תָּנוּ רַבָּנַן כֵּיצַד כָּתְבוּ יִשְׂרָאֵל אֶת הַתּוֹרָה רַבִּי יְהוּדָה אוֹמֵר עַל גַּבֵּי אֲבָנִים כְּתָבוּהָ שֶׁנֶּאֱמַר וְכָתַבְתָּ עַל הָאֲבָנִים אֶת כׇּל דִּבְרֵי הַתּוֹרָה הַזֹּאת וְגוֹ׳ וְאַחַר כָּךְ סָדוּ אוֹתָן בְּסִיד The Sages taught: How did the Jewish people write the Torah? Rabbi Yehuda says: They wrote it on stones, as it is stated: “And you shall write on the stones all the words of this law” (Deuteronomy 27:8). And afterward they plastered them over with plaster.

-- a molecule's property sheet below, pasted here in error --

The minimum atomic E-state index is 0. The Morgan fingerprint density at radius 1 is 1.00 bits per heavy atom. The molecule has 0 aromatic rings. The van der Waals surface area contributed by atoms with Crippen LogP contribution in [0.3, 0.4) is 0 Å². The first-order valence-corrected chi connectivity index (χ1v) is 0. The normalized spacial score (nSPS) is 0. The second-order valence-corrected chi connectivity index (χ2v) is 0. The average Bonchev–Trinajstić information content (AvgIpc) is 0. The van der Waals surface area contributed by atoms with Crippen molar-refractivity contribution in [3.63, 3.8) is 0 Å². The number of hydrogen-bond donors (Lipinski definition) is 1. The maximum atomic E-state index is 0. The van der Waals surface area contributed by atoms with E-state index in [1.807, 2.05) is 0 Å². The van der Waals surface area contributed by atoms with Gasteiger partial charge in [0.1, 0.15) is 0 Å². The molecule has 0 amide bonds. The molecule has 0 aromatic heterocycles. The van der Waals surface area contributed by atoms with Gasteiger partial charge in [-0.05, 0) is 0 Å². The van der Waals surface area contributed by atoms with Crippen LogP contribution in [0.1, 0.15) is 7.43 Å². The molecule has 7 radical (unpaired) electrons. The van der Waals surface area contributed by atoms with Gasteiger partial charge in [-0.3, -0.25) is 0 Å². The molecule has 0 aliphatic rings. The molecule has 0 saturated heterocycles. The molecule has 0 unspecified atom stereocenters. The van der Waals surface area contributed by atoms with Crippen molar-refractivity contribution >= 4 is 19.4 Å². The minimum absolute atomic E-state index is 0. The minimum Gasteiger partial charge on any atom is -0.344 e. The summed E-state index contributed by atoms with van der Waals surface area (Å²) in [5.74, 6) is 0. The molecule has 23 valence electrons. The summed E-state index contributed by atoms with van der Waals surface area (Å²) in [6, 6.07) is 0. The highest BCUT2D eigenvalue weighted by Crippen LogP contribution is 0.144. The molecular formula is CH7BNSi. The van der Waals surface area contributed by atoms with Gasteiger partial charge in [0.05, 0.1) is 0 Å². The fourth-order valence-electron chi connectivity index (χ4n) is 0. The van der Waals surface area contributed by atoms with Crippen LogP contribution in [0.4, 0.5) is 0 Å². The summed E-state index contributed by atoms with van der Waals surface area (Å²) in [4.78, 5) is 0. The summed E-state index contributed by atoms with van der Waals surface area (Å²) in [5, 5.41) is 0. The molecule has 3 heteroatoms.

אָמַר לוֹ רַבִּי שִׁמְעוֹן לִדְבָרֶיךָ הֵיאַךְ לָמְדוּ אוּמּוֹת הָעוֹלָם תּוֹרָה אָמַר לוֹ בִּינָה יְתֵירָה נָתַן בָּהֶם הַקָּדוֹשׁ בָּרוּךְ הוּא וְשִׁיגְּרוּ נוֹטֵירִין שֶׁלָּהֶן וְקִילְּפוּ אֶת הַסִּיד וְהִשִּׂיאוּהָ וְעַל דָּבָר זֶה נִתְחַתֵּם גְּזַר דִּינָם לִבְאֵר שַׁחַת שֶׁהָיָה לָהֶן לִלְמֹד וְלֹא לָמְדוּ Rabbi Shimon said to him: According to your statement that they plastered over the writing, how did the nations of the world study Torah? He said to him: The Holy One, Blessed be He, granted them an extra degree of understanding, and they sent their scribes [noteirin], and they peeled off the plaster and copied it down. And on account of this matter their decree to be sent to the pit of destruction was sealed, as once the Torah was in their possession they should have studied it, and they did not study.